A Star Is Born And So Many Are Lost

Tears and confusion

I cried. I was upset. I felt confused. And I could not stop thinking about the ignorance that seems to be ruling our world these days.

In the past few months I have seen three different movies that show the lives of celebrities (all of them in the music industry) and their dependence on various substances, all including alcohol. Two of the movies are documentaries. One is a fictional story. Avicii, Whitney and A Star Is Born. All movies end with a heartbreaking death.

An exploitative system

All three movies depict the struggle of celebrities dealing with and really struggling with their unconventional lives, with the pressure of the show business and with their own “demons”. And all three movies show one more thing — the help these people did NOT receive, even though they clearly wanted it, needed it and where open for it. The movies depict how the success of the next tour was more important for too many people around the celebrities than the health and wellbeing of the artists. They show how unkind and inconsiderate humans can be in the relentless pursuit of some more profit so they can buy yet another villa to the detriment of someone’s else health and in these cases eventually even sacrificing the artists’ lives.

Their use of alcohol and other drugs is an unmistakable (or so it should be) call for help. It is rarely just recklessness and abundance. It is the emptiness that overwhelms them. It is anxiety. Depression. It is all their troubled childhood memories, broken relationships, low self-esteem and the fact they have no time to deal with these while they are living seemingly great lives that everyone else would dream of. The movies show in all three stories how time and space is sorely lacking to be vulnerable, reflective, and introspective and how the pressure not to be allowed to make mistakes and learn from them is seriously hurting them.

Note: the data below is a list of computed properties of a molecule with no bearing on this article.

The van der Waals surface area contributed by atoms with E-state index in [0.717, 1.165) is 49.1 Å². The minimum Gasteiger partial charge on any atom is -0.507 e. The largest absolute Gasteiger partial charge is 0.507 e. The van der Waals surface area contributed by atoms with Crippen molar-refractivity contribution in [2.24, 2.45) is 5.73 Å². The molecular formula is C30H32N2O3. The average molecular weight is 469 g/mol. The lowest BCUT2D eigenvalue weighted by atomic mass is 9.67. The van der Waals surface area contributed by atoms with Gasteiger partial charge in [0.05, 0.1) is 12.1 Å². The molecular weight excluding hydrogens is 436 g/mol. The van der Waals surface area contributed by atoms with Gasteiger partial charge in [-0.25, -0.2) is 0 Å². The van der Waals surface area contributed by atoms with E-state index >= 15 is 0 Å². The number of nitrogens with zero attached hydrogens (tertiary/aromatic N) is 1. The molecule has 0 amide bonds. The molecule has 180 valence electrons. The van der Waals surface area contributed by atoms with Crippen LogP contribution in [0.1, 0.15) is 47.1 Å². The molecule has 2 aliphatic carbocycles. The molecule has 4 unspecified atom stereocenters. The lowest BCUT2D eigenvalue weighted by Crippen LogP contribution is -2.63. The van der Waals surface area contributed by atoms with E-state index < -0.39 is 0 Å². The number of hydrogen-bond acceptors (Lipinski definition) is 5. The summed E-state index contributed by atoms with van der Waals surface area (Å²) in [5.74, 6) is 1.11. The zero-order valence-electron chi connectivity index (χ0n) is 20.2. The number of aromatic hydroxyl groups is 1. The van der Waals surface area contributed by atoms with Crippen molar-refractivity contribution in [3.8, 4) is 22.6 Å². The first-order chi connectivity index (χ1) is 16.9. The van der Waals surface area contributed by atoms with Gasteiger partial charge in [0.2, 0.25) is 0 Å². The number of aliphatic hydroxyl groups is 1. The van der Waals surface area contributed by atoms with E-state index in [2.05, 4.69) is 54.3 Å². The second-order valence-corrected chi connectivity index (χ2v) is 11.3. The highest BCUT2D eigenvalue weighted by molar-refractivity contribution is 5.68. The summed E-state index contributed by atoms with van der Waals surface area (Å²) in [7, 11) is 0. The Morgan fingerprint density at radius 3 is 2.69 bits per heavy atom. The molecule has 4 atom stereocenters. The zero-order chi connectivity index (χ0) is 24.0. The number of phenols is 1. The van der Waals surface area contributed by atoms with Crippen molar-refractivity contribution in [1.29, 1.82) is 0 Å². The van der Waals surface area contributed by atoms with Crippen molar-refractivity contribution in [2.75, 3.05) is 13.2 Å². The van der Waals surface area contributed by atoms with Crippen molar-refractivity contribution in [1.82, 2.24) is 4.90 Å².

For me it was just heartbreaking to watch the documentary about Avicii and witness the lie he was living in trying to convince himself he liked it. What he liked was making music. Sitting in a studio, with other artists, finding that tone he knew was there. He just loved music. He did not like the crowds. He did not like the madness. It was making him exhausted but he would not understand it. He was using alcohol, because everyone else was and he thought that’s what he had to do to live the standard life of one of the most popular DJs. All that diversion from who he really was, kept making him sick. Disoriented in his own life. And finally disillusioned, willing to leave not only that life but life in general.

Listening to artists shows us the truth

The documentary contains so many statements coming from Avicii himself, clearly expressing that he lost any meaning in what he was doing. Private jet, endless tours, hysteric fans — a young person with a very deep soul could simply not identify with it and every attempt has taken a piece of his soul.
 The lyrics from one of the songs in the movie A Star Is Born says it all. And it is applicable not only to the life of a celebrity.

Tell me somethin’ girl
 Are you happy in this modern world?
 Or do you need more?
 Is there somethin’ else you’re searchin’ for?
I’m falling
 In all the good times I find myself longin’ for change
 And in the bad times I fear myself
Tell me something boy
 Aren’t you tired tryin’ to fill that void?
 Or do you need more?
 Ain’t it hard keeping it so hardcore?
I’m falling
 In all the good times I find myself longing for change
 And in the bad times I fear myself
I’m off the deep end, watch as I dive in
 I’ll never meet the ground
 Crash through the surface, where they can’t hurt us
 We’re far from the shallow now”

World in mental health crisis of monumental suffering